Taking and “giving”

24 06 2017

A recent story at The Nation is useful for displaying how palace propaganda works.

Princess Sirindhorn has is reported as “graciously” granting (they mean she’s given) “30 tonnes of rice to the government for use during the Royal Cremation ceremonies of late King Rama IX.”

That means she’s handing over quite a pile of rice to be given away to spectators at the royal cremation. The family is supposed to do this. Its one of those  propagandized “traditions” that is meant to show the fabulously wealthy royals are “generous.”

The Dictator threw himself on the floor before her photo and dragged along a legion of his minions to a taxpayer-funded “ceremony at Government House to accept the rice from the Princess.”

How nice. But then the report explains that the “rice was previously collected by Community Rice Centres nationwide and was presented to the Princess when she presided over an annual Rice and Farmers Day event early this month.”

This is rice collected from others and given to her. The nonsense is that she’s not generous at all, she’s just passing on stuff she collected for being a princess who regularly collects gifts, checks and bags of cash.

Thirty tons is nothing and it cost her nothing. But that’s how palace propaganda works.

Meanwhile the taxpayer is forking out real money to pay for her father’s funeral. You’d think that as multi-billionaires the royal family might fork out a bit, but it seems not as they are deserving of propaganda and praise.





More “good” person nonsense

3 06 2017

One of the problems of Thailand’s politics is that there are a few aged men who think they know everything better than anyone else. Most of them have been cast as “liberals” but the fact is that most are royalists first and then conservatives second. Some of them are authoritarian, vile and nasty.

They are used to being heard partly because Thailand’s culture has respect for the aged, even when they are fruitcakes. They are often heard because they are aligned with the powerful, including the military and the palace.They think of themselves as “great” and “good.”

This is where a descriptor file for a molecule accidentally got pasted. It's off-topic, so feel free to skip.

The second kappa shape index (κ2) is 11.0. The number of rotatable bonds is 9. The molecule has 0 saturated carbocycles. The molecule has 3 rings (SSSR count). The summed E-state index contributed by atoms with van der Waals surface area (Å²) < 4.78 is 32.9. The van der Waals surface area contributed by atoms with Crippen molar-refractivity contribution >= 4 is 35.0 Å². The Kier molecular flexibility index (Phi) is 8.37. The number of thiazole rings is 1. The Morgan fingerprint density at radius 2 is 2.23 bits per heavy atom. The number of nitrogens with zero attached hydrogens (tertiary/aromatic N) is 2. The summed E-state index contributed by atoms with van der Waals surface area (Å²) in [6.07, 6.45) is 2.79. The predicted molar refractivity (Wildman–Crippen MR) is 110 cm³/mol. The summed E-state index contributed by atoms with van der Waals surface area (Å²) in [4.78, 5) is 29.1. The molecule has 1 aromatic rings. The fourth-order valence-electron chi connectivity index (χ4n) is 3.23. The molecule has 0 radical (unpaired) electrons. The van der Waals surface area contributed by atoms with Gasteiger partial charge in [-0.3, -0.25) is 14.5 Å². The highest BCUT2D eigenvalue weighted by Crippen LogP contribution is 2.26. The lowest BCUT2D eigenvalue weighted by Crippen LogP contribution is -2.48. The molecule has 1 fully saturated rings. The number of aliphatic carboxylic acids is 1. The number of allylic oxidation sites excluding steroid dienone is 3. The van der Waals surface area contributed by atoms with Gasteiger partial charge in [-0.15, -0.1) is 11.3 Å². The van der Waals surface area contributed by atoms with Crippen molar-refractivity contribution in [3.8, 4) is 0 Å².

So when the Bangkok Post reports a meeting attended by executives of media organisations like “the National Press Council of Thailand, the Thai Journalists Association, the Thai Broadcast Journalists Association, the Isra Institute and the Thai Press Development Foundation” coming up with ideas about “training members of the media to ensure they are not influenced by politicians or big business” you start to wonder.

You wonder first because several of these organizations have been remarkably biased in their reporting of political events in recent years. Second, that so-called prominent social thinker Prawase Wasi “has thrown his support behind a proposal to set up an institute” for this purpose suggests that it is just another old man’s nonsense idea that imposes views based on a hatred of people’s sovereignty.

The greatest control of the media is by business interests. After all, the media is a business and its mostly owned by businesses. So unless the proposal is to nationalize the media, this seems silly. The next most significant control of the media over time has been by the military. And then there’s the control over palace propaganda that prevents real reporting about that business conglomerate and social institution.

Prawase reckons an “institute to train at least 1,000 reporters to a high standard will be set up in three years…”. You can bet it will look like other “great” and “good” organizations like the King Prajadhipok Institute. KPI is a royalist joke and reality and history bending propaganda school.

Thai journalism has its ups and downs, but so does the media everywhere. Making it more royalist and more conservative is hardly a recipe for independence or better reporting.





No laughing matter

13 05 2017